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Resi Wrap - Trading Sardines
March 2021

“There is the old story about the market craze in sardine trading when the sardines disappeared from their traditional waters in Monterey, California. The commodity traders bid them up and the price of a can of sardines soared. One day a buyer decided to treat himself to an expensive meal and actually opened a can and started eating. He immediately became ill and told the seller the sardines were no good. The seller said, ‘You don’t understand. These are not eating sardines, they are trading sardines.’”

- Seth Klarman, Margin of Safety

Friends of ResiShares -

It appears that the housing market is….well-supported…these days, as described here:

and here:

We started today’s note with the “Trading Sardines” story because single family real estate is an asset class that expresses the “sardine duality" perhaps better than any other. That is, the owner of a single family home benefits from both the (generally depreciating) consumption of the home (a benefit they can lease out for profit), and the (generally appreciating) store of value represented by the land under that home. It is effectively like owning a car with a gold bar attached to it (for our west coast friends: gold bars are kind of like shiny yellow Bitcoins) . Houses are both “eating sardines” and “trading sardines.”

ResiShares’ opinion on the fundamental undersupply in US housing is well-documented (and self-interested!). As time goes on, however, and we get closer to satiating the market’s hunger, we need to know what trading sardines smell like, so we can identify them before getting sick.

There is certainly some evidence that the “gold bar” component of housing is what’s driving many parts of the market. In addition to the tremendous cap rate compression that we’ve seen in the investor markets, the dominant explanation of suburban flight in the owner-occupied market looks increasingly fraught.

Where is the cash coming from to buy these homes? If it’s coming from cashing out of home equity gains in city-centers, why haven’t New York or San Francisco condos lost value? Who is cashing them out of their prior positions?

The Rest of Resi - If you want to get the Wall Street Journal’s housing news a week early, read Resi Wrap!

Last year, we called for CPI to print above 3% at some point this year. Feb CPI came in at 0.4%. If the trends described in the link above persist, and housing-linked costs represent 40% of the CPI basket, this seems likely to go much higher. Even with the BLS’s ham-handed attempt to separate the “eating sardine” and “trading sardine” components of housing by tracking “Owner Equivalent Rent” instead of home prices, there is only so much they can do to keep this inflation from spreading.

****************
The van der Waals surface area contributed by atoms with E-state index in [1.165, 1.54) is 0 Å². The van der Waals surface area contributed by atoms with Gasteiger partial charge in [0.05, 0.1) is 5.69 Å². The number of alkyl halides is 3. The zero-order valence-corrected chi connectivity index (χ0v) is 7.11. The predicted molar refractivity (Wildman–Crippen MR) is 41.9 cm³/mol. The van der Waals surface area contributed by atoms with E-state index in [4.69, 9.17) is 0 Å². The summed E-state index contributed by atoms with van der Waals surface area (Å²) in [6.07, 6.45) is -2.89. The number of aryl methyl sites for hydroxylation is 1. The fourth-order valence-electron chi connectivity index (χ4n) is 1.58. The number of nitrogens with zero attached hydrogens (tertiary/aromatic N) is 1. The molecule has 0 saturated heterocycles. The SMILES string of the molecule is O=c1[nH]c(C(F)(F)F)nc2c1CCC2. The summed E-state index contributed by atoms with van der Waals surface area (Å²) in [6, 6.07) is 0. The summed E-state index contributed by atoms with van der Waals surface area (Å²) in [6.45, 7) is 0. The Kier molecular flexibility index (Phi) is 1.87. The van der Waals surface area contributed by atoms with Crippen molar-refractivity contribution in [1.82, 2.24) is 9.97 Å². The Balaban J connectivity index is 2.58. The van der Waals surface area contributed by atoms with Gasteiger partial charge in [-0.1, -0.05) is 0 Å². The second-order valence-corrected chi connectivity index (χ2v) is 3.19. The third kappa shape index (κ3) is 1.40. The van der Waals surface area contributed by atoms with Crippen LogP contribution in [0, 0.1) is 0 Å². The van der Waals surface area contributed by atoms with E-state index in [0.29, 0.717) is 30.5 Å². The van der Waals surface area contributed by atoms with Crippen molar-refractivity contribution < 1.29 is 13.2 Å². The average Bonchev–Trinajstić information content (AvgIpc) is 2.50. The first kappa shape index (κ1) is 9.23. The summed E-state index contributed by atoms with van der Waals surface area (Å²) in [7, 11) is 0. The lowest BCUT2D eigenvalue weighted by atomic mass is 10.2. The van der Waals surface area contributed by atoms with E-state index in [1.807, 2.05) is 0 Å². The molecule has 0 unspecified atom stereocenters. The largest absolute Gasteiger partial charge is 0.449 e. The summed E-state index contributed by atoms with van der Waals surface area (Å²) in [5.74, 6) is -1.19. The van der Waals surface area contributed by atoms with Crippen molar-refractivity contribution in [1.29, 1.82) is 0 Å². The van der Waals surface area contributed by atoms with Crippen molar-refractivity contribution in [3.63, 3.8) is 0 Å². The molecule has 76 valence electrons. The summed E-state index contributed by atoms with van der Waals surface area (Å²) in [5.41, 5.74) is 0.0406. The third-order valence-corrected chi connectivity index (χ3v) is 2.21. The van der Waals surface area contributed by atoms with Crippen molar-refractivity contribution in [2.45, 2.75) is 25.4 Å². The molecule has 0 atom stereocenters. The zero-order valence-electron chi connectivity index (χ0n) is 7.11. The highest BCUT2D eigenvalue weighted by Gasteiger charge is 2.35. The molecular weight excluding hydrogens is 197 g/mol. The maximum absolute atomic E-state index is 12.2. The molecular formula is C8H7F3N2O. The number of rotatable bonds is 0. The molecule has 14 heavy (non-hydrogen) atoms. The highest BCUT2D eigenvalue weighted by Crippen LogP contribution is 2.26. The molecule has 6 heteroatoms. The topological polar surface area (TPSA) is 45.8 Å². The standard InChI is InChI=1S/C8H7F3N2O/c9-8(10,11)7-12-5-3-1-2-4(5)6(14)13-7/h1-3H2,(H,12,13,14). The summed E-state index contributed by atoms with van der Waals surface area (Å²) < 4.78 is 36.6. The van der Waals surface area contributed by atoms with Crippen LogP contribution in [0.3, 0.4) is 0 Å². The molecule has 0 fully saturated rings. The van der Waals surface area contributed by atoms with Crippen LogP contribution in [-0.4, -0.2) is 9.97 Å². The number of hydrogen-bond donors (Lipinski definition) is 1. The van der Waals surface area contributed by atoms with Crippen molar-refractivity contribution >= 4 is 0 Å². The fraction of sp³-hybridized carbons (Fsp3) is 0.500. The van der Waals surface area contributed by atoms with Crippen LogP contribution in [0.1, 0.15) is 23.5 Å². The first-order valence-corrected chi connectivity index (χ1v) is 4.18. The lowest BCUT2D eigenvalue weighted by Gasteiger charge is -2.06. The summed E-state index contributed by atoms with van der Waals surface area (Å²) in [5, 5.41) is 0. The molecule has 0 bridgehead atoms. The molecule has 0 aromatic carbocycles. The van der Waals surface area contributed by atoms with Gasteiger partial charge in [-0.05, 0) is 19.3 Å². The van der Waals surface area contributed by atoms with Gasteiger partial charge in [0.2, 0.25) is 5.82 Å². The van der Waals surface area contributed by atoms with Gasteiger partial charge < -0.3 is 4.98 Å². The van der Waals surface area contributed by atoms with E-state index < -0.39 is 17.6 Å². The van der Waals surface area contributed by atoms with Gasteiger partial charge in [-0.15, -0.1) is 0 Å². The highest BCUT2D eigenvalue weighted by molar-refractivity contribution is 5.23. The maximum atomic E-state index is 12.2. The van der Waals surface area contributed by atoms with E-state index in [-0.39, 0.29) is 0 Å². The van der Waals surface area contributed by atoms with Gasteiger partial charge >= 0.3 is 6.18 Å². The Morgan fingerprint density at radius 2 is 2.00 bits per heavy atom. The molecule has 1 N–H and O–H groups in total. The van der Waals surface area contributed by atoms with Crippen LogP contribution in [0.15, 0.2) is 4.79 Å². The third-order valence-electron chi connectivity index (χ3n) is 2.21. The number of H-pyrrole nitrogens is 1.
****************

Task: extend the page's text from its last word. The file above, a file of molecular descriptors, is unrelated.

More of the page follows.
Also, this is happening:

which seems likely to lead to more of this:

Here’s a fun thought exercise: if the government found a way to keep interest rates low forever, institutions would be able to accept permanently lower cap rates. Those institutions would not necessarily have to pass higher rents to tenants, because their lower financing costs would offset their higher purchase prices. It seems to me that you would end up with institutions owning substantially all of the housing in the country (except for a few rich folks who own property as a luxury hobby), and the reported CPI impact would be muted, even if the nominal price of owning a home were to double.

Speaking of institutions investing in this space, our “Oh Canada” note must have trickled across the northern border:

Given the supply chain challenges the WSJ article details above, construction tech would seem a great place for them to deploy some of that capital.

At $590k for a home in the middle of the desert, it doesn’t seem like we are quite at the “step function cost saving” part of the technology growth curve in 3D printing, but the implications for home prices if they get there are profound.

And finally, a home price index explainer for our friends in the UK:

Have a great weekend,

Michael Greene

Co-Founder and CEO

ResiShares |